1

I'm learning Composite and Observer design patterns and I have created a FileSystem class where I define Node, Folder and File as a composite relationship. Now I want to implement Observer pattern so when there is a FileBrowser/Finder/File Explorer Observers they can get updated when I add a File to a Folder. This is my relationship and code:

enter image description here

Im implementing the Subject Interface for Node (Component) and in Directory itself I implemented the Subject methods: attach, dettach and notifyObservers. Is this a good design? What If I want to get notifications for folder and subfolders? do I need to pass each Directory to my FileBrowser observer? If a File change we may need to duplicate the code meaning add attach, dettach and notifyObservers to my File class?.

public class SolutionMain {

    public static StringBuffer g_indent = new StringBuffer();

    public static void main(String[] args) {

        Node root = FileSystem.getFileSystem();
        Node one = new Directory("dir1");
        Node two = new Directory("dir2");
        Node thr = new Directory("dir3");
        Node a = new File("a", 100);
        Node b = new File("b", 200); 
        Node c = new File("c", 200); 
        Node d = new File("d", 400);
        Node e = new File("e", 10);

        new FileBrowser(root);
        root.add(one);
        root.add(two);
        one.add(a);
        one.add(two);
        one.add(b);
        two.add(c);
        two.add(d);
        two.add(thr);
        thr.add(e);
    }

}

FileBrowser

public class FileBrowser extends Observer {

    private static int observerIDTracker = 0;
    private int observerID;
    private Subject subject;

    public FileBrowser (Subject subject) {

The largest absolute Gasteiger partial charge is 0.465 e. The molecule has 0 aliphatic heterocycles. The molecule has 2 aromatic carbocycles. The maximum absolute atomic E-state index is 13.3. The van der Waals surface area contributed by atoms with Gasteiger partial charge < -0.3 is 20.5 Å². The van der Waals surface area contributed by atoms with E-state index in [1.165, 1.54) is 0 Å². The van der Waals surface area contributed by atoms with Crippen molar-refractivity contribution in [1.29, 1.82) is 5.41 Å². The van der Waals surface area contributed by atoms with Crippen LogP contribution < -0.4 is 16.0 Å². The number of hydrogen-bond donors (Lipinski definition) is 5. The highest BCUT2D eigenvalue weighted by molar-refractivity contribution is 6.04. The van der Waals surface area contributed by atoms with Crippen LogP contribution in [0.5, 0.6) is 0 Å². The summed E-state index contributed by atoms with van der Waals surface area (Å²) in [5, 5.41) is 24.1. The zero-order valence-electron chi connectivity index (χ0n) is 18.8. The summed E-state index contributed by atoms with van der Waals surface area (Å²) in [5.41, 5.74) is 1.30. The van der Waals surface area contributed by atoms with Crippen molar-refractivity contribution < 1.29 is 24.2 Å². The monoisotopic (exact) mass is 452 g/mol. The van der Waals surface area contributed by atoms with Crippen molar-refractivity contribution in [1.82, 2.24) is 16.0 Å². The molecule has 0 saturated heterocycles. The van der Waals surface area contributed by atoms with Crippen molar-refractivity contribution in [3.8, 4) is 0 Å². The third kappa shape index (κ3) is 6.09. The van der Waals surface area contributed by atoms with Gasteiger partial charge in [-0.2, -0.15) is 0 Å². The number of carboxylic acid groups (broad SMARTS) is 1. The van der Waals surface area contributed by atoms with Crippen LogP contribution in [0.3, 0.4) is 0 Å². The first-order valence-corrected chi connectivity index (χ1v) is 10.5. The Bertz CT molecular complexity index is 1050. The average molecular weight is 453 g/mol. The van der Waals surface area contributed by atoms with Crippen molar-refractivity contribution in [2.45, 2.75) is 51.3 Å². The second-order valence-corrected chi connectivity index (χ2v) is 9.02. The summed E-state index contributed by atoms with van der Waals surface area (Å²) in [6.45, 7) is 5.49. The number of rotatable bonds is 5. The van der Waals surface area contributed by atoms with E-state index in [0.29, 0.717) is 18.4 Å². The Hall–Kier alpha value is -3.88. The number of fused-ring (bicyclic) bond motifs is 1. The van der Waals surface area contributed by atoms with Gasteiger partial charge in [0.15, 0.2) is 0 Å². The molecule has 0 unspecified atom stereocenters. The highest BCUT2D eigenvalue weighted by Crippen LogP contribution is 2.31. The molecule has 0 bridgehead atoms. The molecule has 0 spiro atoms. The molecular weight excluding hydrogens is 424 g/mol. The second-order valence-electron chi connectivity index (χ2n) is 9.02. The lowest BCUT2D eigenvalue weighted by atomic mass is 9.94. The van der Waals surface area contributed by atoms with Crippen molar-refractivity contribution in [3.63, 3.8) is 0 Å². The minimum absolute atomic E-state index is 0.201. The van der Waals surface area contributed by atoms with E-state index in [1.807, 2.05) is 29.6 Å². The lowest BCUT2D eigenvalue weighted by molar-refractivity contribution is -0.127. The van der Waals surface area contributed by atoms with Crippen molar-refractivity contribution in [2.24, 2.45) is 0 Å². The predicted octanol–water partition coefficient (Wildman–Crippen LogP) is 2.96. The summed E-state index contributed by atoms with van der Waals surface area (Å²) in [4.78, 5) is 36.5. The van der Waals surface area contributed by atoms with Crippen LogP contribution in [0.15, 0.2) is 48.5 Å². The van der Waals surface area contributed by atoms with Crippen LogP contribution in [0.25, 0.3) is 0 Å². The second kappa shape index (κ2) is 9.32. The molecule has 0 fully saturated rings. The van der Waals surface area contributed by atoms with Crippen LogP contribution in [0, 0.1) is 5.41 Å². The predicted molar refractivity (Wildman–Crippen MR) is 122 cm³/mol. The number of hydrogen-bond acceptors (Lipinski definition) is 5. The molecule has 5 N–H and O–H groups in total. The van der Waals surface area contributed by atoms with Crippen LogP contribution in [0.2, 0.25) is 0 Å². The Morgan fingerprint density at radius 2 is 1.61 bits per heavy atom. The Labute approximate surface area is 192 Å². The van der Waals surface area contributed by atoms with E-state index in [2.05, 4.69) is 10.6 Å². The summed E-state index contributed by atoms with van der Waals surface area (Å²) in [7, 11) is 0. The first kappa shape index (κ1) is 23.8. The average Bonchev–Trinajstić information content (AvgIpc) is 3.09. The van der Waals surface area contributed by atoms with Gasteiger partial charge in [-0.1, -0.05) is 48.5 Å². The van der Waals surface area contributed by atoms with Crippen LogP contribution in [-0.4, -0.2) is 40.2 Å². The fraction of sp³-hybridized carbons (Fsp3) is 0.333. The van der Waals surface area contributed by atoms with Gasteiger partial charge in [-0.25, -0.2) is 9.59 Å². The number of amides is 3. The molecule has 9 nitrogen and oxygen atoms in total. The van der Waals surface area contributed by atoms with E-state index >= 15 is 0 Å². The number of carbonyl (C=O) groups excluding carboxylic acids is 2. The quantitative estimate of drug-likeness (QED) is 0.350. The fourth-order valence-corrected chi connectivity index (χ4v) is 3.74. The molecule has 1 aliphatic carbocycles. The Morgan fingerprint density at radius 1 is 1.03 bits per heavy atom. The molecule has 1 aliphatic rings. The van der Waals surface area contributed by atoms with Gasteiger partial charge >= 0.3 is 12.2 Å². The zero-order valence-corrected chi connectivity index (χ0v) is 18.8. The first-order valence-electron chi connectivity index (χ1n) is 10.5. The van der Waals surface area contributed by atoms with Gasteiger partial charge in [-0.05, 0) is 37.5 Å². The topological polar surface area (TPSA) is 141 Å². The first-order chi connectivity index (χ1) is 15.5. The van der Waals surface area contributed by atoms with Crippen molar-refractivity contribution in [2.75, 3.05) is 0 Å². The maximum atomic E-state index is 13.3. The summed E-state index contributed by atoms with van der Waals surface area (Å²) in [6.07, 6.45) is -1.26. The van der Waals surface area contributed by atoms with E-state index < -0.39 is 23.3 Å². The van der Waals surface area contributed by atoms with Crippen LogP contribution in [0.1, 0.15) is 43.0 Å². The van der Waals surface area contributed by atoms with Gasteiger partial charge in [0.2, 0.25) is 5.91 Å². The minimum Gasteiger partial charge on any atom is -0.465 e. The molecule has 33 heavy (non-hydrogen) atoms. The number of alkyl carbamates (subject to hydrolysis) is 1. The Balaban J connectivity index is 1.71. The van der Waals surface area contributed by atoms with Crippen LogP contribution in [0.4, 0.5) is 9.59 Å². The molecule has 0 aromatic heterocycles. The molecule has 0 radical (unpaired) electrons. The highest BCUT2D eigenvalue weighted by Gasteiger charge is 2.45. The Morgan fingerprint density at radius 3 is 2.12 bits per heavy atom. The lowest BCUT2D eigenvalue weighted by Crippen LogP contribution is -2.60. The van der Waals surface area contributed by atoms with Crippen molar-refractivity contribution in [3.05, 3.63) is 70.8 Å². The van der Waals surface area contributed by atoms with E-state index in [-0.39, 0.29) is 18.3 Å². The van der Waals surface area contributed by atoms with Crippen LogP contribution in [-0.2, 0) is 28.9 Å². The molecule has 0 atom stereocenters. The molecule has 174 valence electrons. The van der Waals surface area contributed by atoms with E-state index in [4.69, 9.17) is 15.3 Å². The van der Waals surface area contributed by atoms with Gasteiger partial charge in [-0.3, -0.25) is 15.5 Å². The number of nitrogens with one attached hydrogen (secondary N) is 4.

this.subject = subject;
        this.observerID = ++observerIDTracker;
        System.out.println("New observer "  + this.observerID);
        // Attach observer in this case FileBrowser
        this.subject.attach(this);
    }

    public void update() {
        Node d = (Directory) subject;
        d.display();
    }


}

Directory

public class Directory extends Node{

    private String _name;
    private ArrayList<Node> _children = new ArrayList<Node>();
    private ArrayList<Observer> _observers = new ArrayList<Observer>();

    public Directory(String name) { _name = name; }

    public void name(String name) { _name = name; }

    public String name() { return _name; }

    public void add(Node obj) { 
        _children.add(obj); 
        notifyAllObservers();
    }


    public void display() { System.out.println("Directory: " + _name + " changed"); }

    public void attach(Observer observer){
          _observers.add(observer);     
    }

    public void detattach(Observer observer){
          _observers.remove(observer);      
    }

    public void notifyAllObservers(){
          for (Observer observer : _observers) {
             observer.update();
          }
    } 
}

The notification works, but wondering if this is a good implementation of observer.

I found an example online where there is a use of Mediator pattern and there is an implementation of this class, but not sure what are the advantages.?

enter image description here

1

Was looking on google for some UML class diagrams for composite design pattern to use it in a paper and saw this thread of you. Unfortunately there is a mistake in your uml class diagram. Between 'Directory' and 'Node' you've an aggregation relationship, that's not correct though. It should be a composite relationship instead.

In an aggregation (what you've used between directory and node) relationship you have two objects without an existence dependency. Means that class A can last, despite class b being deleted.

On the contrary, the composite relationship is used for two objects having an existence dependency. So if using a composite between class A and class B with the composite symbol at class B, class A will get destroyed once destroying class B.

This means for your diagram, that a Node i.e. Directory or File will last even deleting the parent Directory. This makes no sense right? :D

Your Answer

By clicking “Post Your Answer”, you agree to our terms of service, privacy policy and cookie policy

Not the answer you're looking for? Browse other questions tagged or ask your own question.